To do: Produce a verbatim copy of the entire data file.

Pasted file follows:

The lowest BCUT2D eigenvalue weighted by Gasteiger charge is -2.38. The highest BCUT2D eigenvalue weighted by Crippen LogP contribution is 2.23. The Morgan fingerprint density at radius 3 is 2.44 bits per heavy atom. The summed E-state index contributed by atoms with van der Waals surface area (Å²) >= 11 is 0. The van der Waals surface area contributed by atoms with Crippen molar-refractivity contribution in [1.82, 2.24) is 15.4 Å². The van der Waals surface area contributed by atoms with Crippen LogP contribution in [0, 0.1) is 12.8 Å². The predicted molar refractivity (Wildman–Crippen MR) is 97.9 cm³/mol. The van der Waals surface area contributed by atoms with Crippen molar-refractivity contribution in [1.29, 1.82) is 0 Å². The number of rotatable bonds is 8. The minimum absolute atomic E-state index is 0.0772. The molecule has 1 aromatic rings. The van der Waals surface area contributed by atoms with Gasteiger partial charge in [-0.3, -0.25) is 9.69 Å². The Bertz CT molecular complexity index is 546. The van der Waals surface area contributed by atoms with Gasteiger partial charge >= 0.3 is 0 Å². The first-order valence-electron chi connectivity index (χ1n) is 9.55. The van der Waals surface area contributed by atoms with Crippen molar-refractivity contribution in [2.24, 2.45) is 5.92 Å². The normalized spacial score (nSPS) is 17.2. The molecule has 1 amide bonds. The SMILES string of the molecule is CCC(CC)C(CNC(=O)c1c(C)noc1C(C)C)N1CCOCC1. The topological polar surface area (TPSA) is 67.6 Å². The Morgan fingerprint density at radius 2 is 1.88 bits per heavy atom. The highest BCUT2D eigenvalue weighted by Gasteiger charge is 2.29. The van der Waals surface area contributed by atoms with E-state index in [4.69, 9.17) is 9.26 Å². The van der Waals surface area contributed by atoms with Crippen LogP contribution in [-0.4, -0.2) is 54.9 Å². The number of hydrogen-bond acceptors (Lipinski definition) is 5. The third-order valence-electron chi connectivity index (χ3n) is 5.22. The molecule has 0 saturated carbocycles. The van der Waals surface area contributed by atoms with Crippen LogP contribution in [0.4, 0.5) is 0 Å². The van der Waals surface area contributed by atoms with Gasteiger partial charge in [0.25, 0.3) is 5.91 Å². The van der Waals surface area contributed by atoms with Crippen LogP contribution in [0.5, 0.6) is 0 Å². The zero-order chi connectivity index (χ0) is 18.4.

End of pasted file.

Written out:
The lowest BCUT2D eigenvalue weighted by Gasteiger charge is -2.38. The highest BCUT2D eigenvalue weighted by Crippen LogP contribution is 2.23. The Morgan fingerprint density at radius 3 is 2.44 bits per heavy atom. The summed E-state index contributed by atoms with van der Waals surface area (Å²) >= 11 is 0. The van der Waals surface area contributed by atoms with Crippen molar-refractivity contribution in [1.82, 2.24) is 15.4 Å². The van der Waals surface area contributed by atoms with Crippen LogP contribution in [0, 0.1) is 12.8 Å². The predicted molar refractivity (Wildman–Crippen MR) is 97.9 cm³/mol. The van der Waals surface area contributed by atoms with Crippen molar-refractivity contribution in [1.29, 1.82) is 0 Å². The number of rotatable bonds is 8. The minimum absolute atomic E-state index is 0.0772. The molecule has 1 aromatic rings. The van der Waals surface area contributed by atoms with Gasteiger partial charge in [-0.3, -0.25) is 9.69 Å². The Bertz CT molecular complexity index is 546. The van der Waals surface area contributed by atoms with Gasteiger partial charge >= 0.3 is 0 Å². The first-order valence-electron chi connectivity index (χ1n) is 9.55. The van der Waals surface area contributed by atoms with Crippen molar-refractivity contribution in [2.24, 2.45) is 5.92 Å². The normalized spacial score (nSPS) is 17.2. The molecule has 1 amide bonds. The SMILES string of the molecule is CCC(CC)C(CNC(=O)c1c(C)noc1C(C)C)N1CCOCC1. The topological polar surface area (TPSA) is 67.6 Å². The Morgan fingerprint density at radius 2 is 1.88 bits per heavy atom. The highest BCUT2D eigenvalue weighted by Gasteiger charge is 2.29. The van der Waals surface area contributed by atoms with E-state index in [4.69, 9.17) is 9.26 Å². The van der Waals surface area contributed by atoms with Crippen LogP contribution in [-0.4, -0.2) is 54.9 Å². The number of hydrogen-bond acceptors (Lipinski definition) is 5. The third-order valence-electron chi connectivity index (χ3n) is 5.22. The molecule has 0 saturated carbocycles. The van der Waals surface area contributed by atoms with Crippen LogP contribution in [0.4, 0.5) is 0 Å². The van der Waals surface area contributed by atoms with Gasteiger partial charge in [0.25, 0.3) is 5.91 Å². The van der Waals surface area contributed by atoms with Crippen LogP contribution in [0.5, 0.6) is 0 Å². The zero-order chi connectivity index (χ0) is 18.4.